High School Seniors Cohort Study, 1965 and 1973 (ICPSR 7575)
Principal Investigator(s): Jennings, M. Kent, University of Michigan. Center for Political Studies
Summary: This data collection contains information gathered from questionnaires administered to high school seniors on two separate occasions. Part 1 contains data gathered in 1965 in order to provide information about the social and political climate of the peer groups and the entire senior classes of the student interviewees who were the subjects of the STUDENT-PARENT SOCIALIZATION STUDY, 1965 (ICPSR 7286). Part 2 contains similar data gathered in 1973 to provide a trend line and to cover slightly diff... (more info)
Series: Youth Studies Series
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Jennings, M. Kent. High School Seniors Cohort Study, 1965 and 1973. ICPSR07575-v1. Ann Arbor, MI: Inter-university Consortium for Political and Social Research [distributor], 1979. doi:10.3886/ICPSR07575.v1
Persistent URL: http://dx.doi.org/10.3886/ICPSR07575.v1
This survey was funded by:
- Danforth Foundation
- National Science Foundation
Scope of Study
Summary: This data collection contains information gathered from questionnaires administered to high school seniors on two separate occasions. Part 1 contains data gathered in 1965 in order to provide information about the social and political climate of the peer groups and the entire senior classes of the student interviewees who were the subjects of the STUDENT-PARENT SOCIALIZATION STUDY, 1965 (ICPSR 7286). Part 2 contains similar data gathered in 1973 to provide a trend line and to cover slightly different topics. The schools used were defined by the 97 included in the socialization study, in which all members of the senior class were potential respondents. In the cohort study, several key political measures (especially trust, efficacy, tolerance, cosmopolitanism, salience, and partisanship) and personal measures were developed paralleling those used in the socialization study. Data include respondent's attitudes toward politics, things the respondent was least proud of (e.g., discrimination against minorities or dirty politics in government), concept of a good citizen, faith in government, political interest, attitudes toward federal government, party identification, academic courses, interest in public affairs, attitudes toward school and students, school activities, respondent's personality, academic background and plans, occupational plans, and family background. The 1965 and 1973 interviews differed in some respects: Part 1 included more attention to the social studies curriculum and the social climate, and Part 2 devoted more attention to political data and ethnic and racial composition. Additional information about the schools attended by the students was collected from school officials through a school characteristics form, e.g., percentages of various ethnic groups making up the student population, percentage of graduating seniors entering college, and whether the school had a formal social studies curriculum guide. These data are located at the end of each file.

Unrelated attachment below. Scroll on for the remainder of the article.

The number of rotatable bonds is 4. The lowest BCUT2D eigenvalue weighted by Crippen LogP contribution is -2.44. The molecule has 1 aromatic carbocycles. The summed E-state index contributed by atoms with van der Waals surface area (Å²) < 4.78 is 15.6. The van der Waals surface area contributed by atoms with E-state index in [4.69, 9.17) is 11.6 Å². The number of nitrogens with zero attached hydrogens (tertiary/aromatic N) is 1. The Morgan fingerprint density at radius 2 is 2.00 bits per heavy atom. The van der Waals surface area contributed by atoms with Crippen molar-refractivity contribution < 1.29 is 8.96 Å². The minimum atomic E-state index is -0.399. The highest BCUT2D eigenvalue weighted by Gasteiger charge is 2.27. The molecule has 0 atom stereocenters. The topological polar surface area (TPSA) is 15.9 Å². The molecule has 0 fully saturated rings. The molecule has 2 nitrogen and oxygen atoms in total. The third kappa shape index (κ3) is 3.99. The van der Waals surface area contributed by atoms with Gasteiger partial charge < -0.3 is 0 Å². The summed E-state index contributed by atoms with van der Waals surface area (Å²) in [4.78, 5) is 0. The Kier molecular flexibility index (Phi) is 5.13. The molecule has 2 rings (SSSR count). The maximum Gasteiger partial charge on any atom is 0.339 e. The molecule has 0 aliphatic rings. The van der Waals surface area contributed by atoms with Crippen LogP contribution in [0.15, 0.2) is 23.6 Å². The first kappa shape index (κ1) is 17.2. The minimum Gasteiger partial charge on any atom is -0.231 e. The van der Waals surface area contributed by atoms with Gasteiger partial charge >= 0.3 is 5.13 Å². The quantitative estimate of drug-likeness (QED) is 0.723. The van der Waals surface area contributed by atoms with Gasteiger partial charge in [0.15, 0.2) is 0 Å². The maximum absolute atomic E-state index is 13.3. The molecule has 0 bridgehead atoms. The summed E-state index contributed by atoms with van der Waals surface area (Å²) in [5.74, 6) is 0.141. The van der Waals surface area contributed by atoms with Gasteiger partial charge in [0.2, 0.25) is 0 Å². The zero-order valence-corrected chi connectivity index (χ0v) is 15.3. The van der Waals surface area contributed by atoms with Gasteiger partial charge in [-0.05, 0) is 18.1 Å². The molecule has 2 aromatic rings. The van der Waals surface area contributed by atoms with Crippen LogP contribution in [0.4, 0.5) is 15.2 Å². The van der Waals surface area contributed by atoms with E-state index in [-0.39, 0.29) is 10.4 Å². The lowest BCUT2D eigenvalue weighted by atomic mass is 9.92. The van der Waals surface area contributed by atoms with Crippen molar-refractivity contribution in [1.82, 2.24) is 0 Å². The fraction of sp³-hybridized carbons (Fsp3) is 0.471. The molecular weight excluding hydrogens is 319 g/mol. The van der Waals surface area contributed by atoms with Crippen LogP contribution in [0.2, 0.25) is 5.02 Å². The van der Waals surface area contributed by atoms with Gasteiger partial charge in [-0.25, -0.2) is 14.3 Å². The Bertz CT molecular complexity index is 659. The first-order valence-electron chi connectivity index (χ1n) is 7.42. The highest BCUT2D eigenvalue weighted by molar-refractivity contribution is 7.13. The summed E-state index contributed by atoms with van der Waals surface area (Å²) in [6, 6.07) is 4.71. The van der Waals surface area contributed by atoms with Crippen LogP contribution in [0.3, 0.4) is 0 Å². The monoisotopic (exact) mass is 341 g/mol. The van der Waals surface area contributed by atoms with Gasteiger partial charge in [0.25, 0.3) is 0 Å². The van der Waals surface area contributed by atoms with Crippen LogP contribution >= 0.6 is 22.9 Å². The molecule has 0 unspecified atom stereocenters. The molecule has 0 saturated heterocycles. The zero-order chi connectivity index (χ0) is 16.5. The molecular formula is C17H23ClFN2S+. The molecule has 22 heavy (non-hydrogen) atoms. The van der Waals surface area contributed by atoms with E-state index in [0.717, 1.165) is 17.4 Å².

Subject Terms: academic achievement, adolescents, career goals, citizenship, high school students, high schools, peer groups, personality, political attitudes, political behavior, political corruption, political partisanship, political socialization, public policy, social problems, social attitudes, social behavior, social change, social studies, student attitudes, tolerance, trust in government
Geographic Coverage: United States
Date of Collection:
Universe: High school seniors in the United States.
Data Types: aggregate data, survey data
Sample: The number of cooperating schools was 77 in 1965 and 85 in 1973. The number of respondents in the 1965 study was 20,682 (85 percent response rate) and 16,929 respondents in 1973 (approximately 80 percent response rate). The weighted data provide a sample that can be considered a nationally representative sample of high school seniors based on population distributions as of the mid-1960s.
self-enumerated questionnaires and school characteristics forms
Extent of Processing: ICPSR data undergo a confidentiality review and are altered when necessary to limit the risk of disclosure. ICPSR also routinely creates ready-to-go data files along with setups in the major statistical software formats as well as standard codebooks to accompany the data. In addition to these procedures, ICPSR performed the following processing steps for this data collection:
- Standardized missing values.
- Checked for undocumented or out-of-range codes.
Original ICPSR Release: 1984-03-18
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